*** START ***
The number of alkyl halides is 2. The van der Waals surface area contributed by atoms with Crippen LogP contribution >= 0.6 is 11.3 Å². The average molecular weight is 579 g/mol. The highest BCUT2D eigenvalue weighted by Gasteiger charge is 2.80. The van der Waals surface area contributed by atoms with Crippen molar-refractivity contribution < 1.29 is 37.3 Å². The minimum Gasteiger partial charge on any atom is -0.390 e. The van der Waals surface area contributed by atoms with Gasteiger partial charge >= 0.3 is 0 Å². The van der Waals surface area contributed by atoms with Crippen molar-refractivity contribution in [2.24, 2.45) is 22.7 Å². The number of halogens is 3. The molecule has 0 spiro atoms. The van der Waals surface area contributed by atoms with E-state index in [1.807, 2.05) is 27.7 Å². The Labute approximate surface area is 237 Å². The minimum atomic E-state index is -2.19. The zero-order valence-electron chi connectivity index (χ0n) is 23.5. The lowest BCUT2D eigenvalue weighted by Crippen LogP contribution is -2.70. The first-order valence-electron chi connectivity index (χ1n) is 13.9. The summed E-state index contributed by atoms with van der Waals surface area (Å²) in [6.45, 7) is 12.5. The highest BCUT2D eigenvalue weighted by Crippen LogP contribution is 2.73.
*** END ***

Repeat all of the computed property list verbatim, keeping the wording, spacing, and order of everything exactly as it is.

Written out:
The number of alkyl halides is 2. The van der Waals surface area contributed by atoms with Crippen LogP contribution >= 0.6 is 11.3 Å². The average molecular weight is 579 g/mol. The highest BCUT2D eigenvalue weighted by Gasteiger charge is 2.80. The van der Waals surface area contributed by atoms with Crippen molar-refractivity contribution < 1.29 is 37.3 Å². The minimum Gasteiger partial charge on any atom is -0.390 e. The van der Waals surface area contributed by atoms with Gasteiger partial charge >= 0.3 is 0 Å². The van der Waals surface area contributed by atoms with Crippen molar-refractivity contribution in [2.24, 2.45) is 22.7 Å². The number of halogens is 3. The molecule has 0 spiro atoms. The van der Waals surface area contributed by atoms with E-state index in [1.807, 2.05) is 27.7 Å². The Labute approximate surface area is 237 Å². The minimum atomic E-state index is -2.19. The zero-order valence-electron chi connectivity index (χ0n) is 23.5. The lowest BCUT2D eigenvalue weighted by Crippen LogP contribution is -2.70. The first-order valence-electron chi connectivity index (χ1n) is 13.9. The summed E-state index contributed by atoms with van der Waals surface area (Å²) in [6.45, 7) is 12.5. The highest BCUT2D eigenvalue weighted by Crippen LogP contribution is 2.73.